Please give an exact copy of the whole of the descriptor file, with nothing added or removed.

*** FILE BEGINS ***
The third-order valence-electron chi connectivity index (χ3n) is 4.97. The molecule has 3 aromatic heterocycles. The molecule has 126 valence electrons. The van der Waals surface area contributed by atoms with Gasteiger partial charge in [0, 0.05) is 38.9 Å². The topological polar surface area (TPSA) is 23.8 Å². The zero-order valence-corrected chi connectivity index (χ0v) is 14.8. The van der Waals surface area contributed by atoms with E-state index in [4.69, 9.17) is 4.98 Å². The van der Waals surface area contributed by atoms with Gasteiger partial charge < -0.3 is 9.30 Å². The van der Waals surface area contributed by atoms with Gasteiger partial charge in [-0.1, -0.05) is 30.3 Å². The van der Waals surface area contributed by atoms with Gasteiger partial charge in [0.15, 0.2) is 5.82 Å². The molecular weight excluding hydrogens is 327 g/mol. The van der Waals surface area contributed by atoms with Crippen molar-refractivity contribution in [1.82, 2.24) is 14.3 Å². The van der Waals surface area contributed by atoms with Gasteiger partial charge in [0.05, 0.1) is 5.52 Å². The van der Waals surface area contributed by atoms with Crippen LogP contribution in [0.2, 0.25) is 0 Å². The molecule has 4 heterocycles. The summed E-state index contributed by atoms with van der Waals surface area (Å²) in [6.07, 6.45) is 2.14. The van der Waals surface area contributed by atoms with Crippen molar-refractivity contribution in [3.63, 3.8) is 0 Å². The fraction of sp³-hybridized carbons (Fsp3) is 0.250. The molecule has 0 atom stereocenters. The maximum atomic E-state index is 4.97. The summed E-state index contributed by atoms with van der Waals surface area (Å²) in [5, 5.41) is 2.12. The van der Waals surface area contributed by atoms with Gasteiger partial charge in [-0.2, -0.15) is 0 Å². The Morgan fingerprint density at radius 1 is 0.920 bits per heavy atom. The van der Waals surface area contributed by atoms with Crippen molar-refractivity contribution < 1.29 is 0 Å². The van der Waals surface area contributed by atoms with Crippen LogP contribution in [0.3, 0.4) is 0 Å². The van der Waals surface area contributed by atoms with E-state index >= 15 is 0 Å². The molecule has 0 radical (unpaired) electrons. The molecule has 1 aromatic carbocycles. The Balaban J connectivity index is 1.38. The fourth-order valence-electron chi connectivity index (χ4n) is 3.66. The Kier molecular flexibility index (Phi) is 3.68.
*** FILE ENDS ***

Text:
The third-order valence-electron chi connectivity index (χ3n) is 4.97. The molecule has 3 aromatic heterocycles. The molecule has 126 valence electrons. The van der Waals surface area contributed by atoms with Gasteiger partial charge in [0, 0.05) is 38.9 Å². The topological polar surface area (TPSA) is 23.8 Å². The zero-order valence-corrected chi connectivity index (χ0v) is 14.8. The van der Waals surface area contributed by atoms with E-state index in [4.69, 9.17) is 4.98 Å². The van der Waals surface area contributed by atoms with Gasteiger partial charge < -0.3 is 9.30 Å². The van der Waals surface area contributed by atoms with Gasteiger partial charge in [-0.1, -0.05) is 30.3 Å². The van der Waals surface area contributed by atoms with Gasteiger partial charge in [0.15, 0.2) is 5.82 Å². The molecular weight excluding hydrogens is 327 g/mol. The van der Waals surface area contributed by atoms with Crippen molar-refractivity contribution in [1.82, 2.24) is 14.3 Å². The van der Waals surface area contributed by atoms with Gasteiger partial charge in [0.05, 0.1) is 5.52 Å². The van der Waals surface area contributed by atoms with Crippen LogP contribution in [0.2, 0.25) is 0 Å². The molecule has 4 heterocycles. The summed E-state index contributed by atoms with van der Waals surface area (Å²) in [6.07, 6.45) is 2.14. The van der Waals surface area contributed by atoms with Crippen molar-refractivity contribution in [3.63, 3.8) is 0 Å². The fraction of sp³-hybridized carbons (Fsp3) is 0.250. The molecule has 0 atom stereocenters. The maximum atomic E-state index is 4.97. The summed E-state index contributed by atoms with van der Waals surface area (Å²) in [5, 5.41) is 2.12. The van der Waals surface area contributed by atoms with Gasteiger partial charge in [-0.2, -0.15) is 0 Å². The Morgan fingerprint density at radius 1 is 0.920 bits per heavy atom. The van der Waals surface area contributed by atoms with Crippen molar-refractivity contribution < 1.29 is 0 Å². The van der Waals surface area contributed by atoms with Crippen LogP contribution in [0.3, 0.4) is 0 Å². The van der Waals surface area contributed by atoms with E-state index >= 15 is 0 Å². The molecule has 0 radical (unpaired) electrons. The molecule has 1 aromatic carbocycles. The Balaban J connectivity index is 1.38. The fourth-order valence-electron chi connectivity index (χ4n) is 3.66. The Kier molecular flexibility index (Phi) is 3.68.